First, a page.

- regular marking of work
- analysing errors and picking up on misconceptions
- asking questions and listening to answers
- facilitating and listening to discussions
- making observations
These ongoing assessments inform future planning and teaching. Lessons are adapted readily and short term planning evaluated in light of these assessments.
Formative Assessment (AfL): At the beginning of every unit a starting flipchart is taught and the class teacher makes observations to see whether or not the child/children are ready to start the unit or if they need any pre-teaching before commencing the unit. At the end of the unit the children will complete an end of unit check. If children are secure and answer all the questions correctly they complete deepening activities while the class teacher works closely with the children who are not yet secure by using a strengthening activities to ensure misconceptions and gaps are addressed.
Pupil Progress meetings are timetabled each term for all classes. Progress of pupils is discussed and appropriate intervention considered and put in place where appropriate.
Summative Assessment: Termly assessments are carried out across the school from Year 1 to Year 6, using the assessment materials for each year group provided by the NTS and is in line with the schemes of learning. These materials used alongside judgements made from class work support teachers in making a steps assessment for each child which in line with the assessment policy.
Year 2 and Year 6 complete the statutory national tests (SATs) in May as well as Year 4 completing the statutory multiplication check in June.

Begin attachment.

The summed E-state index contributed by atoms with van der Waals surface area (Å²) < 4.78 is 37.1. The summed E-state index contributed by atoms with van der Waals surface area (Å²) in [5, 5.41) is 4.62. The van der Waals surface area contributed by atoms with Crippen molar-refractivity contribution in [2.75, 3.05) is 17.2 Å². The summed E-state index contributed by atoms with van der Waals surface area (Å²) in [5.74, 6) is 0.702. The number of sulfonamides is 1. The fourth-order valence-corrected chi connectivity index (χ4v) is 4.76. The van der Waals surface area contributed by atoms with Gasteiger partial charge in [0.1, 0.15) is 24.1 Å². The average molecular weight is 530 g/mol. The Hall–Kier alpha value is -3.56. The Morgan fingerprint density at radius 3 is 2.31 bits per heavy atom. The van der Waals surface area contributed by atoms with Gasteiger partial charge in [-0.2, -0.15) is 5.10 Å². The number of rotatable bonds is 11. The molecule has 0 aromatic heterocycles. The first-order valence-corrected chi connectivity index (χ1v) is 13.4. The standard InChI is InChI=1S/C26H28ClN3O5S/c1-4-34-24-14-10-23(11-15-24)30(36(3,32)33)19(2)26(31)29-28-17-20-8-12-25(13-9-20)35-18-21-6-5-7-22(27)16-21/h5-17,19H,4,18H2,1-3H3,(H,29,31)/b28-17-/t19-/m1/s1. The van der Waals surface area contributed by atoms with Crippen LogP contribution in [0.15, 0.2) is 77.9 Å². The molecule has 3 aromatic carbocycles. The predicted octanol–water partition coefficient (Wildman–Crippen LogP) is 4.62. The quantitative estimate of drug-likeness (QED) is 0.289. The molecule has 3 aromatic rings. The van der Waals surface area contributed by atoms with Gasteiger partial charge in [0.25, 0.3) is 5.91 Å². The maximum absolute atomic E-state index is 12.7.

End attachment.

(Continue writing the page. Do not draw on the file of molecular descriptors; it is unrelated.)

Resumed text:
Fundamentally, everyone’s experience of the world is cross curricular, as everything that surrounds us can be seen and understood from multiple perspectives. Our mathematics curriculum at Shobnall Primary School therefore aims to take advantage of a range of opportunities for children to make links between different subject areas, supporting the use and application of what has already been taught and learned in new and different ways and providing opportunities for deep, meaningful learning.
Visits and Enrichment
At Shobnall Primary School we place great importance on visits and enrichment experiences to support the children’s understanding of and love from mathematics.
To enrich our curriculum, we have carefully chosen experiences that allow our children to enjoy hands-on activities linked to our long term plans for mathematics. For example, in Year 5 and 6 children have the opportunity to be part of a maths masterclass at JTHS; we also host a sponsored times table event; complete money sense lessons as well as inviting people who use maths as part of their job to speak at our assemblies as we want to inspire our children to achieve greatness.
These visits and visitors, which provide valuable opportunities for learning through first-hand experience, are therefore an integral part of the curriculum and allow our children to make valuable connections between what they have learned in class and their first hand experiences in the real-world.
At Shobnall Primary School we believe that the view of every pupil is important to ensure that we provide the best education possible.
Documents and Useful Links
Please see below a selection of documents that relate to the intent, implementation, and impact of mathematics teaching and learning at Shobnall Primary School. If you require any additional information relating to this subject, then please contact the subject leader, Miss Barker, via the school office email. Click on the links below for useful resources too!